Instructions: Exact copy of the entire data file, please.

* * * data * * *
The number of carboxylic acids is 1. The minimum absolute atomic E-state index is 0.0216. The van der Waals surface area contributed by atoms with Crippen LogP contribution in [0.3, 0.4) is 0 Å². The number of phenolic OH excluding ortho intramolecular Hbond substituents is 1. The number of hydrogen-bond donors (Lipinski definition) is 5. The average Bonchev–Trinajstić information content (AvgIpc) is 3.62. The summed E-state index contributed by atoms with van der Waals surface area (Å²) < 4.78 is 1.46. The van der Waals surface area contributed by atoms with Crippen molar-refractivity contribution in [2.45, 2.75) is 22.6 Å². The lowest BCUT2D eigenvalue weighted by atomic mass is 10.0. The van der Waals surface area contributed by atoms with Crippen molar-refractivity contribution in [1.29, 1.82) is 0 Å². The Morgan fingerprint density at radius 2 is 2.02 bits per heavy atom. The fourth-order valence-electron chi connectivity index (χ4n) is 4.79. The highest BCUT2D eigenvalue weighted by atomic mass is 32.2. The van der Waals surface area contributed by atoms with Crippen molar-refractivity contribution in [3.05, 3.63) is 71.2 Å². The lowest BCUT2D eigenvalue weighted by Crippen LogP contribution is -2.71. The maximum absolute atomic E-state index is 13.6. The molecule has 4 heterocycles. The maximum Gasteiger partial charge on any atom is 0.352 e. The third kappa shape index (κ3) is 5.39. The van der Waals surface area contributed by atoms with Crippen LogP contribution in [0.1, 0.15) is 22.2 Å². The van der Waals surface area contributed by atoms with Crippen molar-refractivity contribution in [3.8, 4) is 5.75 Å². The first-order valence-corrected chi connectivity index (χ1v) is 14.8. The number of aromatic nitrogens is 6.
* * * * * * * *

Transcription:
The number of carboxylic acids is 1. The minimum absolute atomic E-state index is 0.0216. The van der Waals surface area contributed by atoms with Crippen LogP contribution in [0.3, 0.4) is 0 Å². The number of phenolic OH excluding ortho intramolecular Hbond substituents is 1. The number of hydrogen-bond donors (Lipinski definition) is 5. The average Bonchev–Trinajstić information content (AvgIpc) is 3.62. The summed E-state index contributed by atoms with van der Waals surface area (Å²) < 4.78 is 1.46. The van der Waals surface area contributed by atoms with Crippen molar-refractivity contribution in [2.45, 2.75) is 22.6 Å². The lowest BCUT2D eigenvalue weighted by atomic mass is 10.0. The van der Waals surface area contributed by atoms with Crippen molar-refractivity contribution in [1.29, 1.82) is 0 Å². The Morgan fingerprint density at radius 2 is 2.02 bits per heavy atom. The fourth-order valence-electron chi connectivity index (χ4n) is 4.79. The highest BCUT2D eigenvalue weighted by atomic mass is 32.2. The van der Waals surface area contributed by atoms with Crippen molar-refractivity contribution in [3.05, 3.63) is 71.2 Å². The lowest BCUT2D eigenvalue weighted by Crippen LogP contribution is -2.71. The maximum absolute atomic E-state index is 13.6. The molecule has 4 heterocycles. The maximum Gasteiger partial charge on any atom is 0.352 e. The third kappa shape index (κ3) is 5.39. The van der Waals surface area contributed by atoms with Crippen LogP contribution in [0.1, 0.15) is 22.2 Å². The van der Waals surface area contributed by atoms with Crippen molar-refractivity contribution in [3.8, 4) is 5.75 Å². The first-order valence-corrected chi connectivity index (χ1v) is 14.8. The number of aromatic nitrogens is 6.